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April 8, 2013
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Pill Camera


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Barrett's Esophagus



   08.08.08
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Scientists have developed a controllable camera that you swallow like a pill. As this ScienCentral report explains, the key feature is a tether that allows doctors to steer it.

[If you cannot see the Revver video below, you can click here for a high quality mp4 video.]

Interviewees: Eric Seibel, University of Washington; Jason Dominitz, Seattle VA Hospital
Produced by Jack Penland — Edited by James Eagan
Copyright © ScienCentral, Inc.

A UNIQUE TOUR

Eric Seibel is about to take visitors to his laboratory on a tour…down his own throat into his stomach. The University of Washington mechanical engineer is developing a camera small enough you can just swallow it like a pill.

First, he takes a sip of water. "Just whetting the whistle," he explains. Then, he swallows the capsule and a nearby monitor shows its descent down his esophagus. The capsule is tethered to the outside world by a tube so narrow he's able to describe what the picture is showing. "Now we're in the stomach."





Endoscopes have been providing doctors live images of the esophagus and stomach for years. However, current medicine many hundreds of fiber optic cables bundled into a tube as wide as an adult's index finger. This new endoscope that the patient can swallow like a pill has a tether or tube that holds just a single illumination optical fiber that is slightly wider than a human hair.

"I'm fine," Seibel says, adding, "I can talk. It just feels like some piece of spaghetti, cooked spaghetti, hanging down the back of my throat. It's not a big deal."





Compare that to today's procedure where, because of the size of the tube, a patient is typically sedated using intravenous medications and has to have someone drive them home afterwards.

Seibel recently added a second tiny tube to pump air around the camera, which can be used to force open the entry to the stomach or blow away bubbles that might block something doctors want to see.

As is required in research like this, a doctor is supervising. Jason Dominitz of the Veteran's Administration Puget Sound Health Care System is helping with the medical aspect of the project, and is also helping out with the finer medical points of the "tour."




Seibel sees a system like this as making it easy for doctors to routinely screen for conditions that can lead to cancer of the esophagus. As with any cancer, early detection is critical in stopping it.

The system is still being developed and Seibel and his team are still making improvements. He'd like to make the fiber optic cable even thinner and find a way to make the entire system less expensive. The camera system would then have to undergo human trials and get Food and Drug Administration approval before doctors could use it.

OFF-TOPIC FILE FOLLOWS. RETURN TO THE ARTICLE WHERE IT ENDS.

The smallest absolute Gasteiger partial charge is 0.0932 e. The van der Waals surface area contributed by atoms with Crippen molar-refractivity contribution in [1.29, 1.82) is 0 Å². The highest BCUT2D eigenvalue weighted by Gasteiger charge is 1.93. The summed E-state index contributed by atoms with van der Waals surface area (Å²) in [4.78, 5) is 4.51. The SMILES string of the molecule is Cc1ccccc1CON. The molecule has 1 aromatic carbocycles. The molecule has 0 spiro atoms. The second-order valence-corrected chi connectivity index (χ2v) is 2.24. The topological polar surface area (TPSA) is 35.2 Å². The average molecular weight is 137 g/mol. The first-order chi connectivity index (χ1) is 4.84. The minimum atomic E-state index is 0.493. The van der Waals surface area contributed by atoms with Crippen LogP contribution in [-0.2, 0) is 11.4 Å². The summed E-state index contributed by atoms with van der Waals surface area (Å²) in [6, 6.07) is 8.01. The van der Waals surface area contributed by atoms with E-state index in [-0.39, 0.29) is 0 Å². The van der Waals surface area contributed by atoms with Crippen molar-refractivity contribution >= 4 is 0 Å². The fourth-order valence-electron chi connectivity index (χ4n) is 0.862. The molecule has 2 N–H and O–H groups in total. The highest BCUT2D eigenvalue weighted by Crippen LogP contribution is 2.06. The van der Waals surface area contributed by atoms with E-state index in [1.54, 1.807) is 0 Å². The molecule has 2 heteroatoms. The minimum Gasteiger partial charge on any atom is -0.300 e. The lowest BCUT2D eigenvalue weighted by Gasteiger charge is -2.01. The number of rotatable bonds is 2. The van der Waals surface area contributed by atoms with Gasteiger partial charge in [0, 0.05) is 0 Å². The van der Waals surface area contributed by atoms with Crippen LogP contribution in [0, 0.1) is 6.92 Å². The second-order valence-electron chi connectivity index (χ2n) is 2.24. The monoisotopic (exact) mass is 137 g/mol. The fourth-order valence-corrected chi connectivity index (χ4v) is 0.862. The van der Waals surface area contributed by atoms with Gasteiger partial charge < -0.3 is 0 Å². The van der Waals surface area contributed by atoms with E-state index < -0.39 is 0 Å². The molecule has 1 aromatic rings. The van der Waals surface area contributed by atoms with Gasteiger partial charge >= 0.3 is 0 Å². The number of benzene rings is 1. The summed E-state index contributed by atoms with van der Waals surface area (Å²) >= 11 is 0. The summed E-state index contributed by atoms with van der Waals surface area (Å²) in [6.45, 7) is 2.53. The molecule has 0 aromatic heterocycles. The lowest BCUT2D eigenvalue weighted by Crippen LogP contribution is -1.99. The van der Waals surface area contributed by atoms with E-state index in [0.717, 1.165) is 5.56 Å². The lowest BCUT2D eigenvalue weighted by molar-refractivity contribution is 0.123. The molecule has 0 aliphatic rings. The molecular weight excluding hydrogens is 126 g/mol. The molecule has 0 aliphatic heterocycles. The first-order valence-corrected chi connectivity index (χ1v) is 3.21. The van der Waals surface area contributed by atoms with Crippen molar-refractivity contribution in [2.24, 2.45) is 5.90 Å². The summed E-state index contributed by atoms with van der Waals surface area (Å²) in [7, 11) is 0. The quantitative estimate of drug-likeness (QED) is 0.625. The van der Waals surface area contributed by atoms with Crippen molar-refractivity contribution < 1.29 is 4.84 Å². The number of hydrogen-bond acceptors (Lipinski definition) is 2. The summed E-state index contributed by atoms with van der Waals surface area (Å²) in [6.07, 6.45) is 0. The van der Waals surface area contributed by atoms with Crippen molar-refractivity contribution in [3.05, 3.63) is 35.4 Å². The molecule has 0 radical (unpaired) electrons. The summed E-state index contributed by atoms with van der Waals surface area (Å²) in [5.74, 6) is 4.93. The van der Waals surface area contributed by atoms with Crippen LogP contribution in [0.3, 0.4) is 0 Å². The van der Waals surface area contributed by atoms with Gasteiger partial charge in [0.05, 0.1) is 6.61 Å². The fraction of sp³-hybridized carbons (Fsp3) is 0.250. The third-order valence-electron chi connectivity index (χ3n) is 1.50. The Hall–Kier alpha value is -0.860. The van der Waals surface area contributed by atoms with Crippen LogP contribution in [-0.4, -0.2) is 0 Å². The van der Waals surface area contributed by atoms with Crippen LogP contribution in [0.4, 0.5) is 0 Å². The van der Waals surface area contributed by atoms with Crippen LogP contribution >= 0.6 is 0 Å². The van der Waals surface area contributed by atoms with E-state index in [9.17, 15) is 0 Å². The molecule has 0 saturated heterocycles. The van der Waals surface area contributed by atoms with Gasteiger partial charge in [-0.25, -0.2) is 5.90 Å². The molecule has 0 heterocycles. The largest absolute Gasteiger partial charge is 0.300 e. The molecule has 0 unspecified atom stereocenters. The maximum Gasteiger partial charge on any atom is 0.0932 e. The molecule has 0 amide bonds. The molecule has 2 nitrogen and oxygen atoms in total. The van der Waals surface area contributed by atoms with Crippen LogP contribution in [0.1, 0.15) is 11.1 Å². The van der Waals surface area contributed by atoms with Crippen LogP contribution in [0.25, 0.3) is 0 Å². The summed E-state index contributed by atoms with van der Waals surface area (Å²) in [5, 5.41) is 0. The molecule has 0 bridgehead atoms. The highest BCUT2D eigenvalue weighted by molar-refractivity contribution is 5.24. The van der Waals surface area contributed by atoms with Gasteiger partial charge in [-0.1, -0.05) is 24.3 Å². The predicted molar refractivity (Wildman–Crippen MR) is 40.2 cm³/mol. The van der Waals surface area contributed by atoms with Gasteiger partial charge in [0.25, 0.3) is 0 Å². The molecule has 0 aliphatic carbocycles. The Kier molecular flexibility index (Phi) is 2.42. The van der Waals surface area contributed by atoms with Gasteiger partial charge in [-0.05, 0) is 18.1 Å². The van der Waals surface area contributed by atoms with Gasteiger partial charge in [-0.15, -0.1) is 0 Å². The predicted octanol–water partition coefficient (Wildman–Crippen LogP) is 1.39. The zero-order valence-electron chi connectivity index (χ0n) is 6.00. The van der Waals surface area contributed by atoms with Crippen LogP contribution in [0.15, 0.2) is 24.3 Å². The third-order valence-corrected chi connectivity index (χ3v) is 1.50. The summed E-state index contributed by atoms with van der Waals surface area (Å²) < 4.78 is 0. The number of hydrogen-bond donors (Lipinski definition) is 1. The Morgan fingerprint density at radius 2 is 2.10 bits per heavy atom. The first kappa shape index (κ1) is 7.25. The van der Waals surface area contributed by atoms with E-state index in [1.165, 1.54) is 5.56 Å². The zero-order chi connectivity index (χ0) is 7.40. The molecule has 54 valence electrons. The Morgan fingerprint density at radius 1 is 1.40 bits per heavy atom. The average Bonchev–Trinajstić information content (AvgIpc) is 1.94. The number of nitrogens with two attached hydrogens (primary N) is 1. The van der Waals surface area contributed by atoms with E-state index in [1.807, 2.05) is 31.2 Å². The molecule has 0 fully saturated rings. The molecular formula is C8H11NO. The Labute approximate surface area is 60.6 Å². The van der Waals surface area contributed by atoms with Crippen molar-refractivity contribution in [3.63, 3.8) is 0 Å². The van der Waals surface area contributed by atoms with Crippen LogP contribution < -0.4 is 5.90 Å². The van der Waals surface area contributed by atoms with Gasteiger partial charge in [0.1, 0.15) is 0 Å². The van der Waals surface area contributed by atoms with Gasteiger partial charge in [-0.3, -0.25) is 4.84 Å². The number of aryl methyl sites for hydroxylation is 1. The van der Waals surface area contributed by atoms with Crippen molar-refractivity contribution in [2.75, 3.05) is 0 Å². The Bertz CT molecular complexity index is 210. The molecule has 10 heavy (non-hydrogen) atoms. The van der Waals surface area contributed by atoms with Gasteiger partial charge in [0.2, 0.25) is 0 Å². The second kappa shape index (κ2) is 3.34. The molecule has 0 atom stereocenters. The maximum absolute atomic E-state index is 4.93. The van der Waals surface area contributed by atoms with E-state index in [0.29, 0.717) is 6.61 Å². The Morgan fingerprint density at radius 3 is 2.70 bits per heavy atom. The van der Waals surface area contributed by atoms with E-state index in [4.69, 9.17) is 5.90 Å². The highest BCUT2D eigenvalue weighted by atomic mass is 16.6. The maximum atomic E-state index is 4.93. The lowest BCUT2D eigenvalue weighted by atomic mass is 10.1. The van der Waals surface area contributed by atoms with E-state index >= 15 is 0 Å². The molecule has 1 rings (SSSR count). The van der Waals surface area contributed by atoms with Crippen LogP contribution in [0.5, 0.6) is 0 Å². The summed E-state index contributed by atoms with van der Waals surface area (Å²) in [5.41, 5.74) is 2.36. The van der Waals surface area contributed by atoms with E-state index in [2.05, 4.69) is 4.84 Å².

What makes this system uniquely smaller than other pill cameras is that the whole system, including the laser light used to illuminate the scene, uses just the one fiber optic tube. It vibrates 11-thousand times a second, creating concentric circles of laser light. The light sensor picks-up the light a pixel at a time, and then they're assembled into a complete image by the computer. Everything happens so quickly that the new scope produces 30 pictures a second, the same number of images a TV camera produces.

The system is so simple Dominitz says, "It could potentially be performed by a health technician rather than a physician, where a physician would review the results." That's underscored with today's demonstration where Seibel is both technician and patient.

Dominitz tells his visitors that a woman who was their first volunteer had no problem with the tethered system, even though she confessed afterwards that she normally can't swallow pills and has to crush them up.

Because the fiber optic tube is only slightly wider than the size of a human hair, Seibel hopes doctors could eventually steer the camera into places that now require surgery in order to be seen. For example, Seibel says that currently endoscopes can only be used in the central parts of the lung, but that, "we want to get all the way out to the periphery," which would be helpful in detecting and stopping lung cancer. Additionally, he hopes one day they could snake the camera past the stomach and on into the pancreas, or past the bladder and into the kidney.

The combination of the laser light and the second hollow tube might also turn the device into something that could treat cancer. He says doctors might just get the license to "turn up the laser and just give it (the newly discovered cancer cells) a suntan…and kill that cancer."


 
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